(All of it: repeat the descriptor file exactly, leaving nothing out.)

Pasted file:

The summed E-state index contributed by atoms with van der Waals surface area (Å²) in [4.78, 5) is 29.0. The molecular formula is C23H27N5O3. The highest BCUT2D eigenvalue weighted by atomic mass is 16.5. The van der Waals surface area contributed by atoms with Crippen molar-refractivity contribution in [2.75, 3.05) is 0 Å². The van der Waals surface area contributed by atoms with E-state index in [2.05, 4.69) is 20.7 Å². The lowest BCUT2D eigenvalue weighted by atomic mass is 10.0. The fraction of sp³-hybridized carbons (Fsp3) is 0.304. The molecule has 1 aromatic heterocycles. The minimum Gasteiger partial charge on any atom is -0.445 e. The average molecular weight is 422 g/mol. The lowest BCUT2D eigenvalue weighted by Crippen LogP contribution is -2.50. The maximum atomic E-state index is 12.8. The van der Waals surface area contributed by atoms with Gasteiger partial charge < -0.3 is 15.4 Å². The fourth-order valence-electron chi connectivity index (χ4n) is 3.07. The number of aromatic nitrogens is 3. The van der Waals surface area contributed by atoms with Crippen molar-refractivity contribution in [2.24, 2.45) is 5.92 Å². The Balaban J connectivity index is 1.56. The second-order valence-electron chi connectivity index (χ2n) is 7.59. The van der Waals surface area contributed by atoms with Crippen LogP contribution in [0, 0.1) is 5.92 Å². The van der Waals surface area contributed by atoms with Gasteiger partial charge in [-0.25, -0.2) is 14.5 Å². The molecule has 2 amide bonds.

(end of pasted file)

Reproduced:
The summed E-state index contributed by atoms with van der Waals surface area (Å²) in [4.78, 5) is 29.0. The molecular formula is C23H27N5O3. The highest BCUT2D eigenvalue weighted by atomic mass is 16.5. The van der Waals surface area contributed by atoms with Crippen molar-refractivity contribution in [2.75, 3.05) is 0 Å². The van der Waals surface area contributed by atoms with E-state index in [2.05, 4.69) is 20.7 Å². The lowest BCUT2D eigenvalue weighted by atomic mass is 10.0. The fraction of sp³-hybridized carbons (Fsp3) is 0.304. The molecule has 1 aromatic heterocycles. The minimum Gasteiger partial charge on any atom is -0.445 e. The average molecular weight is 422 g/mol. The lowest BCUT2D eigenvalue weighted by Crippen LogP contribution is -2.50. The maximum atomic E-state index is 12.8. The van der Waals surface area contributed by atoms with Gasteiger partial charge < -0.3 is 15.4 Å². The fourth-order valence-electron chi connectivity index (χ4n) is 3.07. The number of aromatic nitrogens is 3. The van der Waals surface area contributed by atoms with Crippen molar-refractivity contribution in [2.24, 2.45) is 5.92 Å². The Balaban J connectivity index is 1.56. The second-order valence-electron chi connectivity index (χ2n) is 7.59. The van der Waals surface area contributed by atoms with Crippen LogP contribution in [0, 0.1) is 5.92 Å². The van der Waals surface area contributed by atoms with Gasteiger partial charge in [-0.25, -0.2) is 14.5 Å². The molecule has 2 amide bonds.